According to modern sources, writer Erna Lazarus had originally written a film story entitled Route 66 about a slick gambler and a forty-ish actress who jointly win a car in a lottery, with Shirley Booth and Humphrey Bogart in mind. Tashlin, however, convinced producer Hal Wallis that the story would be a perfect vehicle for Martin and Lewis. Second unit photography, at various locations throughout the United States, was done from 6 May-May 25, 1956, according to modern sources. Modern sources also state that Hollywood or Bust had the additional working titles of Beginner's Luck and Going Hollywood. In August 1999, Hollywood or Bust was among fifty films selected by Premiere magazine for inclusion on their list of underappreciated Hollywood classics.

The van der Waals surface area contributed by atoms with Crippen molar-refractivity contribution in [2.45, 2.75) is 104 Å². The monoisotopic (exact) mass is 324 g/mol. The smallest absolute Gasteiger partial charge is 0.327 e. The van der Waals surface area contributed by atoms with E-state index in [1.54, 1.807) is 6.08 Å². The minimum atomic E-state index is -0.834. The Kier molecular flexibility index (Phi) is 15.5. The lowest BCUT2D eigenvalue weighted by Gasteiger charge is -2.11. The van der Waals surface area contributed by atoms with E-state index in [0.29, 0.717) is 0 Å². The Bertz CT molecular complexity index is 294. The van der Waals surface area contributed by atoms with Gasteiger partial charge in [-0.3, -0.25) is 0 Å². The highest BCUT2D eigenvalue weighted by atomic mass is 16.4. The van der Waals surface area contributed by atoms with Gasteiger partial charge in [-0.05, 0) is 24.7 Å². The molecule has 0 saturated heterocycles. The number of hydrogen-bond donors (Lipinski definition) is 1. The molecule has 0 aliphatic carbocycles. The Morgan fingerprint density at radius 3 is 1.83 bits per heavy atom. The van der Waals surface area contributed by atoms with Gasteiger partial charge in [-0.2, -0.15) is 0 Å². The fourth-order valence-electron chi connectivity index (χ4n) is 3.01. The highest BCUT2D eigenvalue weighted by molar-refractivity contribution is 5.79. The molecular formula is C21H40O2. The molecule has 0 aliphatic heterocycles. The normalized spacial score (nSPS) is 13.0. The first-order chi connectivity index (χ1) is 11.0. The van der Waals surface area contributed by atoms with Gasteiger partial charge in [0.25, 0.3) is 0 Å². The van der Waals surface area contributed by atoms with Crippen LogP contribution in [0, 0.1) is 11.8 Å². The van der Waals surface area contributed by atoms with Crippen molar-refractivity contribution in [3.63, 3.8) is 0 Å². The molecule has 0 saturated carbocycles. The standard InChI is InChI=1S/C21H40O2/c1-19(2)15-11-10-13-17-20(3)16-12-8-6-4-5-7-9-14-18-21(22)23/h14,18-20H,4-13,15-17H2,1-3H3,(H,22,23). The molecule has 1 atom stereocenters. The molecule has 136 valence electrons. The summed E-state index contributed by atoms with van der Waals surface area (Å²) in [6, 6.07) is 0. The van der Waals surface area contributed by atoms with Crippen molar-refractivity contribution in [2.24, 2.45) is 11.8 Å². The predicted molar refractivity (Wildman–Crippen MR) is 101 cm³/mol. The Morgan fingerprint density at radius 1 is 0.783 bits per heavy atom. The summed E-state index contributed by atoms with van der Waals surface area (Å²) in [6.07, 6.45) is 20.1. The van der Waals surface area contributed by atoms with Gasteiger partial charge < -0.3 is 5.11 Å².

This was the final film to feature the popular comedy team of Martin and Lewis. According to modern sources, the situation was so volatile between them during the making of Hollywood or Bust that they had stopped talking to each other, except in character during filming, and that the long-time partners had actually broken up their act prior to the release of the film. In his autobiography, Lewis claimed that the situation was so bad between himself and Martin that he began to fight with Tashlin in order to relieve the tension. In turn, Tashlin actually ordered Lewis off the set at one point, after which the comedian apologized to the director for his behavior. According to a May 21, 1956 interoffice memo from Tashlin to Wallis, reprinted in a modern source, the situation between Tashlin and Wallis was little better. In the memo, Tashlin informed Wallis that he was sure Hollywood or Bust would cut together, despite the producer's negative opinion of the rushes, and if Wallis was unsatisfied with his directing, he should terminate the director's contract.